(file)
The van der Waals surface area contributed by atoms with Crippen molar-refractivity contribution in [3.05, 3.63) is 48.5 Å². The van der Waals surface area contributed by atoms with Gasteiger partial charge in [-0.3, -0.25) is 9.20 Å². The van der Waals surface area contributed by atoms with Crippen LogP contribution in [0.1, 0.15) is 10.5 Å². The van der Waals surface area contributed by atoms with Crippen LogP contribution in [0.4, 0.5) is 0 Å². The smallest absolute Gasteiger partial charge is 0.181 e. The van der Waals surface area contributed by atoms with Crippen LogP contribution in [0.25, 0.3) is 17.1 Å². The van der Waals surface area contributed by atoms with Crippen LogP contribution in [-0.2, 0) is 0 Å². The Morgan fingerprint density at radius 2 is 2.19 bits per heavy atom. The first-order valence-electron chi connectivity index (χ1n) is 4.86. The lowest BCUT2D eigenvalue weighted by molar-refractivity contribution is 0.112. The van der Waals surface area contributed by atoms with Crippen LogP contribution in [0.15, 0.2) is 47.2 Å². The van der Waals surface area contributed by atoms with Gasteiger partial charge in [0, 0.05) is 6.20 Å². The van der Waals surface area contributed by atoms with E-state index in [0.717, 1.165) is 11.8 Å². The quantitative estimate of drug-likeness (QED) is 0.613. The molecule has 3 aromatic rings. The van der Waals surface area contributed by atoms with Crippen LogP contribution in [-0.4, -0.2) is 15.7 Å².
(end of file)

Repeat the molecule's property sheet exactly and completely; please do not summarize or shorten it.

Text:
The van der Waals surface area contributed by atoms with Crippen molar-refractivity contribution in [3.05, 3.63) is 48.5 Å². The van der Waals surface area contributed by atoms with Gasteiger partial charge in [-0.3, -0.25) is 9.20 Å². The van der Waals surface area contributed by atoms with Crippen LogP contribution in [0.1, 0.15) is 10.5 Å². The van der Waals surface area contributed by atoms with Crippen LogP contribution in [0.4, 0.5) is 0 Å². The smallest absolute Gasteiger partial charge is 0.181 e. The van der Waals surface area contributed by atoms with Crippen LogP contribution in [0.25, 0.3) is 17.1 Å². The van der Waals surface area contributed by atoms with Crippen LogP contribution in [-0.2, 0) is 0 Å². The Morgan fingerprint density at radius 2 is 2.19 bits per heavy atom. The first-order valence-electron chi connectivity index (χ1n) is 4.86. The lowest BCUT2D eigenvalue weighted by molar-refractivity contribution is 0.112. The van der Waals surface area contributed by atoms with Crippen LogP contribution in [0.15, 0.2) is 47.2 Å². The van der Waals surface area contributed by atoms with Gasteiger partial charge in [0, 0.05) is 6.20 Å². The van der Waals surface area contributed by atoms with E-state index in [0.717, 1.165) is 11.8 Å². The quantitative estimate of drug-likeness (QED) is 0.613. The molecule has 3 aromatic rings. The van der Waals surface area contributed by atoms with Crippen LogP contribution in [-0.4, -0.2) is 15.7 Å².